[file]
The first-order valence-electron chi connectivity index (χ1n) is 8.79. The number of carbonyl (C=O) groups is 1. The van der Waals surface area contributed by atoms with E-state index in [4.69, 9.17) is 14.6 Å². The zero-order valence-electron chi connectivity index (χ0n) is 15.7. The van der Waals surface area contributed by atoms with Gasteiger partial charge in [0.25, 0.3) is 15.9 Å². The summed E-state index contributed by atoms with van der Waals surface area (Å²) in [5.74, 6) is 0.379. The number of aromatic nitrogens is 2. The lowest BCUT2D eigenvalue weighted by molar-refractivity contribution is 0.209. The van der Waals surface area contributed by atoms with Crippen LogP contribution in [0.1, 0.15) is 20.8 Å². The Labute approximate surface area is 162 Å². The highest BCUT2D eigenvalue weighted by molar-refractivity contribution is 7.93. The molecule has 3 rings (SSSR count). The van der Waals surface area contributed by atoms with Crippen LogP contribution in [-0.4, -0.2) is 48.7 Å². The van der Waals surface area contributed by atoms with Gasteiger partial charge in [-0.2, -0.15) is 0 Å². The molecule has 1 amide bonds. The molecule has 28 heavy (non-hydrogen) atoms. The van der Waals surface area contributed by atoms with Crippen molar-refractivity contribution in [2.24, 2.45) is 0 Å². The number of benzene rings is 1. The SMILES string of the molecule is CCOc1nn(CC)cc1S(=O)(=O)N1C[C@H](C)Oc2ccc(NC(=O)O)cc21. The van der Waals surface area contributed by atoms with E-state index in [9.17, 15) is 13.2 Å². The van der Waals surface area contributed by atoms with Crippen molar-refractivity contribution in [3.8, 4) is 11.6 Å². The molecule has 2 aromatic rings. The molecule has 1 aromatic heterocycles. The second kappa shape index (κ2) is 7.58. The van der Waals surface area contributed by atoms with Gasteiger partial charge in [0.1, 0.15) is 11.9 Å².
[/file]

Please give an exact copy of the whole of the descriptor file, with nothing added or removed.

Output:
The first-order valence-electron chi connectivity index (χ1n) is 8.79. The number of carbonyl (C=O) groups is 1. The van der Waals surface area contributed by atoms with E-state index in [4.69, 9.17) is 14.6 Å². The zero-order valence-electron chi connectivity index (χ0n) is 15.7. The van der Waals surface area contributed by atoms with Gasteiger partial charge in [0.25, 0.3) is 15.9 Å². The summed E-state index contributed by atoms with van der Waals surface area (Å²) in [5.74, 6) is 0.379. The number of aromatic nitrogens is 2. The lowest BCUT2D eigenvalue weighted by molar-refractivity contribution is 0.209. The van der Waals surface area contributed by atoms with Crippen LogP contribution in [0.1, 0.15) is 20.8 Å². The Labute approximate surface area is 162 Å². The highest BCUT2D eigenvalue weighted by molar-refractivity contribution is 7.93. The molecule has 3 rings (SSSR count). The van der Waals surface area contributed by atoms with Crippen LogP contribution in [-0.4, -0.2) is 48.7 Å². The van der Waals surface area contributed by atoms with Gasteiger partial charge in [-0.2, -0.15) is 0 Å². The molecule has 1 amide bonds. The molecule has 28 heavy (non-hydrogen) atoms. The van der Waals surface area contributed by atoms with Crippen molar-refractivity contribution in [2.24, 2.45) is 0 Å². The number of benzene rings is 1. The SMILES string of the molecule is CCOc1nn(CC)cc1S(=O)(=O)N1C[C@H](C)Oc2ccc(NC(=O)O)cc21. The van der Waals surface area contributed by atoms with E-state index in [9.17, 15) is 13.2 Å². The van der Waals surface area contributed by atoms with Crippen molar-refractivity contribution in [3.8, 4) is 11.6 Å². The molecule has 2 aromatic rings. The molecule has 1 aromatic heterocycles. The second kappa shape index (κ2) is 7.58. The van der Waals surface area contributed by atoms with Gasteiger partial charge in [0.1, 0.15) is 11.9 Å².